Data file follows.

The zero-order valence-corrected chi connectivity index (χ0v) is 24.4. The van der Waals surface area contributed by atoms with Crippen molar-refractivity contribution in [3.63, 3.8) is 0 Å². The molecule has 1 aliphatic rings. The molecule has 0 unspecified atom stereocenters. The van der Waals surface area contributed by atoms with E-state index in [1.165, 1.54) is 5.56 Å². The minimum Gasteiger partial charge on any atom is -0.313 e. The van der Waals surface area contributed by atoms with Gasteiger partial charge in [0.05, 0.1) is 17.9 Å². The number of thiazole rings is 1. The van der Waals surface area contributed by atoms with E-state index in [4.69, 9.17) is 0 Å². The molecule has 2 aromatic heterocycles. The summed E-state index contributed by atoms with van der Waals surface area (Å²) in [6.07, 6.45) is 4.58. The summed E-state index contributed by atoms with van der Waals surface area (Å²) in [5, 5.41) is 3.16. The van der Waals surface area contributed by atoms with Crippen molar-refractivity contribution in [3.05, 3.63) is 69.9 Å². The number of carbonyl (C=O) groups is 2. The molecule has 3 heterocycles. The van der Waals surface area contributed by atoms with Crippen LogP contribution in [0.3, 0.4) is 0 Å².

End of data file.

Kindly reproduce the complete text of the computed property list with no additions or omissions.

The zero-order valence-corrected chi connectivity index (χ0v) is 24.4. The van der Waals surface area contributed by atoms with Crippen molar-refractivity contribution in [3.63, 3.8) is 0 Å². The molecule has 1 aliphatic rings. The molecule has 0 unspecified atom stereocenters. The van der Waals surface area contributed by atoms with E-state index in [1.165, 1.54) is 5.56 Å². The minimum Gasteiger partial charge on any atom is -0.313 e. The van der Waals surface area contributed by atoms with Gasteiger partial charge in [0.05, 0.1) is 17.9 Å². The number of thiazole rings is 1. The van der Waals surface area contributed by atoms with E-state index in [4.69, 9.17) is 0 Å². The molecule has 2 aromatic heterocycles. The summed E-state index contributed by atoms with van der Waals surface area (Å²) in [6.07, 6.45) is 4.58. The summed E-state index contributed by atoms with van der Waals surface area (Å²) in [5, 5.41) is 3.16. The van der Waals surface area contributed by atoms with Crippen molar-refractivity contribution in [3.05, 3.63) is 69.9 Å². The number of carbonyl (C=O) groups is 2. The molecule has 3 heterocycles. The van der Waals surface area contributed by atoms with Crippen LogP contribution in [0.3, 0.4) is 0 Å².